September 4, 2015
slumry commented on the list are-we-not-men
Nope, not all of us...
slumry commented on the word prodical
Not in the bic pigture.
Evidently a lot of people think prodigal is spelled with a c.
slumry commented on the word see something say something
Chuck Close displayed a banana and the entire audience said banana.
September 3, 2015
slumry commented on the word Hogwartian
I keep thinking Hogwashian
September 2, 2015
slumry commented on the list have-phrases
have at it
have (something) will travel
slumry commented on the word doab
Mesopotamia is etymologically, as well as physically, a land between rivers.
September 1, 2015
slumry commented on the word awesome sauce
New in OED, I hear.
August 29, 2015
slumry commented on the word Wallabies
the farm team for the Wallabies are the wannabies
August 26, 2015
slumry commented on the word deltoid pumpkin seed
The Deltoid Pumpkin Seed is a book by John McPheee. See https://en.wikipedia.org/wiki/AEREON_26 for more.
slumry commented on the word socionym
This is a good one--it strikes a nerve with me. I need a good socionym for someone who habitually uses socionyms, many of which are unfamiliar to me. It is usually not denigrating, but I find it tiresome.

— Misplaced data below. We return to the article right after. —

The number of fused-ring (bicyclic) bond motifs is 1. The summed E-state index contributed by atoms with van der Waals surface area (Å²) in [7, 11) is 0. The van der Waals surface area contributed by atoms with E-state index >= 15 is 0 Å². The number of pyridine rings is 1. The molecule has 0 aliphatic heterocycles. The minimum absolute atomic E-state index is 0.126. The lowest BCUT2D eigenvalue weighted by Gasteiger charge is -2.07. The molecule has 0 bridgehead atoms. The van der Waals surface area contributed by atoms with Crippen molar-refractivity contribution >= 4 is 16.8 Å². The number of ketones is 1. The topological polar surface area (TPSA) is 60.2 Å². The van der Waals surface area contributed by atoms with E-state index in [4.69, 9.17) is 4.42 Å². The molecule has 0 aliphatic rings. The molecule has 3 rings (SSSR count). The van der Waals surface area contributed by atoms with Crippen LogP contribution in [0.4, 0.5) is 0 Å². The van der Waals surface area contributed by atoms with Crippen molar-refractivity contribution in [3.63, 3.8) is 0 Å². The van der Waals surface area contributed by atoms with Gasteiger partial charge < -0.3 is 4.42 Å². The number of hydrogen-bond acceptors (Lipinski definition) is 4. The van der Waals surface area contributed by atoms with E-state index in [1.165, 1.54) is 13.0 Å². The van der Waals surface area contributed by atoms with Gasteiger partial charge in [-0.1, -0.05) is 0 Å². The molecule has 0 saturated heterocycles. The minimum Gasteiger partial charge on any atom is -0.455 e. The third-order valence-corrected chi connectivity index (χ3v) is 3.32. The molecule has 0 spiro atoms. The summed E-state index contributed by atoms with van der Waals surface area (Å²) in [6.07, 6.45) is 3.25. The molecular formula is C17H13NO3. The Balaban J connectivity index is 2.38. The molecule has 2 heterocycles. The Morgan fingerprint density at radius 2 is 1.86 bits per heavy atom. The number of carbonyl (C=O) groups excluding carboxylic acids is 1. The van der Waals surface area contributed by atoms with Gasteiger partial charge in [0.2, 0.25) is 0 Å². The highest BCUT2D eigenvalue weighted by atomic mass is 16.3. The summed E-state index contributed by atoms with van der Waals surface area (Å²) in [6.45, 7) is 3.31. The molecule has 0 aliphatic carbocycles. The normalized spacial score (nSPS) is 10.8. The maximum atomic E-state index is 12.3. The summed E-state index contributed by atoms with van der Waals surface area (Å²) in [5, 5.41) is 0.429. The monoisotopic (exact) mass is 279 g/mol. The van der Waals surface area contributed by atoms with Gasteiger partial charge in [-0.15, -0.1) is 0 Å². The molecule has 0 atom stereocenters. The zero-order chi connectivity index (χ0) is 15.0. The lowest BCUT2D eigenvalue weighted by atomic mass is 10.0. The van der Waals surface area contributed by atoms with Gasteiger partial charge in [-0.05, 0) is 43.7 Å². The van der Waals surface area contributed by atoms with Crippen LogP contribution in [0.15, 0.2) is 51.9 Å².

August 24, 2015
slumry commented on the word put your leg in the fire
I am glad you enjoyed the list, qms. I often wish I had saved some amazing figures of speech I have come across when doing editing.
slumry commented on the list idioms-to-try-out
How 'bout I stick my hat out and throw my neck in the ring? I could put my nose to the grindstone and keep my ear to the ground until something better comes along.
I decided to try this, but it has me stumped... Really, I can't quite make sense of this one. Irons in the fire? Break a leg? Put some skin in the game? In the course of my "research," I did come across this list, which has me doubling over in stitches http://tigger.uic.edu/~rramakri/Readings/Fun/Mixed-Metaphors.htm
slumry commented on the word excrementitious
Oh, the excrementitious ramblings of spammers.
slumry commented on the list dmh
Erin, that makes me so happy. I am working on the list in memory of a TA in a taxonomy class I took many, many years ago. Also am trying to recall what I once knew!
August 23, 2015
slumry commented on the word AFTOL
Assembling the Fungal Tree of Life Project
August 21, 2015
slumry commented on the word superciliousness
No, nor with superseriousness
August 18, 2015
slumry commented on the word interland
oops...perhaps you mean interlard
slumry commented on the word disspelling
see also eye dialect
slumry commented on the word uparching
the bending of rocks into an anticline or dome, according to Merriam-Webster
slumry commented on the word pumpkinberry
Geocaulon lividum (aka Comandra lividum; Bastard Toadflax) Fruit is "edible but not palatable"
slumry commented on the word special snowflake
This site, http://knowyourmeme.com/memes/special-snowflake, traces the use of the term to the 1999 movie Flight Club.
August 16, 2015